I started off life in England, where I was born,  but spent much of my early childhood in Bengaluru (Southern India) before returning to London, where I was educated and lived for most of my adult life. By the age of 10 I had resided in 2 continents and could communicate in a number of languages because I’d been exposed to communities with a diverse range of cultures and religions. Given my ‘Gypsy genes’, yes, apparently science has now identified a specific gene called DRD4-7Rwhich may partially be responsible for my  wanderlust- I suppose its hardly surprising that I have always enjoyed travelling. By my reckoning, I’ve  either lived in, or travelled to, approximately 20 countries around the world, across Europe, North and East Africa, Asia, North America, as well as South America, however, it wasn’t until December 2015, after deciding to take a career break from my role as Social Worker/Safeguarding Manager that I finally got the opportunity to do some proper travelling by Tangoing to Argentina in 80 days while fundraising for Parkinsons UK , which is how My Tango Journey Blog came into existence.

This site was initially created in order to share my personal travel stories with friends and relatives, but following my trip to Argentina I discovered that the readership had expanded to include people from 79 different countries.  Although my Tango journey to Argentina ended a few months ago, I realized that my travel adventures were far from over and my own personal tango journey was only just beginning. As I’d  received some really positive feedback from people who said they enjoyed the personal aspect to my stories, I decided to use my site as a travel blog and to continue to share the travel stories, while I continue to explore the beautiful world of Tango, which is danced all over the world, which I guess gives me plenty of options. I hope you will continue to enjoy reading my travel tales, and if you wish to receive automatic updates, all you need to do is click on the blue ‘Follow’ button below.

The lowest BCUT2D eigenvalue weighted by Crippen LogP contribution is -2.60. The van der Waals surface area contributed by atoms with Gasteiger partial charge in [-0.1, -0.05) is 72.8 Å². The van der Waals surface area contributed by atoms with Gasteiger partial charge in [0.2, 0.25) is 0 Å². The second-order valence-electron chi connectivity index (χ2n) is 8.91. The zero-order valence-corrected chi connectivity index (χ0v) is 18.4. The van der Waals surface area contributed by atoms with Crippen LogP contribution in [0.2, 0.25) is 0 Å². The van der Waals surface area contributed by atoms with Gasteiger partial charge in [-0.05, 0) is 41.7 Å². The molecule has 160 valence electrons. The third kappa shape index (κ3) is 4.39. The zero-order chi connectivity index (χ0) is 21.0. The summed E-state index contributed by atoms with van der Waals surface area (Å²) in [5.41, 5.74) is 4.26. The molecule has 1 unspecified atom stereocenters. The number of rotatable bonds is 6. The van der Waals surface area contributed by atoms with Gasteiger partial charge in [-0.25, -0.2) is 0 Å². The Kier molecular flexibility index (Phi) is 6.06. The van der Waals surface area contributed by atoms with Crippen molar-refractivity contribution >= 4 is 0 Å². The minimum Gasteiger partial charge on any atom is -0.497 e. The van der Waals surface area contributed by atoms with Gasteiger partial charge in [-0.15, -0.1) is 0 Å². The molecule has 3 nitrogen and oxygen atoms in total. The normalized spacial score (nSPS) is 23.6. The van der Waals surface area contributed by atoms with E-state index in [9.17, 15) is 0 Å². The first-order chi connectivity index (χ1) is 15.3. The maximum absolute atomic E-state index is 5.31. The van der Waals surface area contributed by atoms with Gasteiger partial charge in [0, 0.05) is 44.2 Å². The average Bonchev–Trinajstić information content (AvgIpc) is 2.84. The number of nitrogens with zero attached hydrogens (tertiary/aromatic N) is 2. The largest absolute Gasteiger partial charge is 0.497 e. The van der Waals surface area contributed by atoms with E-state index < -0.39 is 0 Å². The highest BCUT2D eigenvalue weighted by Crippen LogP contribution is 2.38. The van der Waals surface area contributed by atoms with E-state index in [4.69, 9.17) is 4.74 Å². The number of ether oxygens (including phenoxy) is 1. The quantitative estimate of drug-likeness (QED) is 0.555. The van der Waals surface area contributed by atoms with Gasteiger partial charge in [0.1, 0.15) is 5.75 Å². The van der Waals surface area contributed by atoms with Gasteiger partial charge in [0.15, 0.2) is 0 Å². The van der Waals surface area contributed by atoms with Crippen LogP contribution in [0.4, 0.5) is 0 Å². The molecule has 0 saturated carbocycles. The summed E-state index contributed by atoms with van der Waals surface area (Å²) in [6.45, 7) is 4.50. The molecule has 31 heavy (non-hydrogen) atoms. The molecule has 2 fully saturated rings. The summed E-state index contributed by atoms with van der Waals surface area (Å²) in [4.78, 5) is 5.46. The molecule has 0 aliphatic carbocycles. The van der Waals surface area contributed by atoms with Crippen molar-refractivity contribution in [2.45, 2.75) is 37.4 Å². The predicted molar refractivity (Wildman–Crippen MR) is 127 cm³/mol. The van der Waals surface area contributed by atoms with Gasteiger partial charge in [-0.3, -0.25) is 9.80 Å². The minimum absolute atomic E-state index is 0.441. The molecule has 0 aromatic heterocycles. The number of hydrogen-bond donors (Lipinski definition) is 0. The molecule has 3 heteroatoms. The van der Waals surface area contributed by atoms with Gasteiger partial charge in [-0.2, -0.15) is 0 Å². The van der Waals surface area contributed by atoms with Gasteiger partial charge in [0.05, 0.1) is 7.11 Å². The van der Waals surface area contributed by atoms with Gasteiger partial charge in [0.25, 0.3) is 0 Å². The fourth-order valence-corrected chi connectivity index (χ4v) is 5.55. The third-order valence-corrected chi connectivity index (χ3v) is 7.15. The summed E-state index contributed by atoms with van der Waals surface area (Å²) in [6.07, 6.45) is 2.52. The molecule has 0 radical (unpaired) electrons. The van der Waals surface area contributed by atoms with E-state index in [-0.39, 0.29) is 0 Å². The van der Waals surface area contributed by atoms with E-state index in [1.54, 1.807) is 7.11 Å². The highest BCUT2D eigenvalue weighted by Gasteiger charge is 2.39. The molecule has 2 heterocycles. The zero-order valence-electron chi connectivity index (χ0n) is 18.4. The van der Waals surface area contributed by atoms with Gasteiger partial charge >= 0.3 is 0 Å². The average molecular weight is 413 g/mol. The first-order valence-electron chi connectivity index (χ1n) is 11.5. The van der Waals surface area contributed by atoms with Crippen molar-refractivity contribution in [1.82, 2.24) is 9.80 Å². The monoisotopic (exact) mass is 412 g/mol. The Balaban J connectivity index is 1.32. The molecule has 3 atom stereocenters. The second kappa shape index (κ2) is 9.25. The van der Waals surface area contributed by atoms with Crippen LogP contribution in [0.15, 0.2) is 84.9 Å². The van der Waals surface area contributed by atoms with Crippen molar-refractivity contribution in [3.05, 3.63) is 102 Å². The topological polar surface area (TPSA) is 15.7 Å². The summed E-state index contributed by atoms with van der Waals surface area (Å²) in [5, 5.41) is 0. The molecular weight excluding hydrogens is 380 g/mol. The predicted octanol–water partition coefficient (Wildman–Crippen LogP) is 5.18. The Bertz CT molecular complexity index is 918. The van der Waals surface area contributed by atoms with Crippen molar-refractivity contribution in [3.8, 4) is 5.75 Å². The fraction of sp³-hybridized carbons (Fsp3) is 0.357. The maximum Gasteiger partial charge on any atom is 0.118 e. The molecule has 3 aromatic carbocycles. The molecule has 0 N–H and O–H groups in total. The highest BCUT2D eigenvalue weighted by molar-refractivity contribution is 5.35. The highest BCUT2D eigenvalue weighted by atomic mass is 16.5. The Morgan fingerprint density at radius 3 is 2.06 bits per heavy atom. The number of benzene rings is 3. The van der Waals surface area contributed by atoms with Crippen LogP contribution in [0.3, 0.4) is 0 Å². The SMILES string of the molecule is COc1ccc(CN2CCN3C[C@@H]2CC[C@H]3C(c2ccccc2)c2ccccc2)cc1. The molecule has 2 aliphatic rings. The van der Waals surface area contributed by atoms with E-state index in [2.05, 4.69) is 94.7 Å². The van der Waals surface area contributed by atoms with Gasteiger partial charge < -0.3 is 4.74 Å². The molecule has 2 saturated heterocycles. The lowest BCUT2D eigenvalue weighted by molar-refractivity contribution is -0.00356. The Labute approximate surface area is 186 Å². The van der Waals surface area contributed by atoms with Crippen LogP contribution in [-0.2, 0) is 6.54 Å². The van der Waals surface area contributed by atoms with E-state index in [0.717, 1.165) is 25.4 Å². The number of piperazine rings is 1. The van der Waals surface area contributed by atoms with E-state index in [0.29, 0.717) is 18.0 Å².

My Next stop: India – Coming soon !!

Train Goa - DSCN1910 (3) - WITH TITLE

2 thoughts on “About the blogger

  1. Hi Aseem
    Your personnal and family background its very unique and your description style is very motivating .

    Also its interesting the way you introduce tango to your travel blog and how much people became even more interested is incredible .

    I love India, I travel to India many times – so I am looking forward from the next stop.
    Btw I visit Mumbai few times and how amazing its the view from Taj Palace overlooking the India Gate !
    Bye for now


Leave a Reply

Fill in your details below or click an icon to log in:

WordPress.com Logo

You are commenting using your WordPress.com account. Log Out /  Change )

Google photo

You are commenting using your Google account. Log Out /  Change )

Twitter picture

You are commenting using your Twitter account. Log Out /  Change )

Facebook photo

You are commenting using your Facebook account. Log Out /  Change )

Connecting to %s

This site uses Akismet to reduce spam. Learn how your comment data is processed.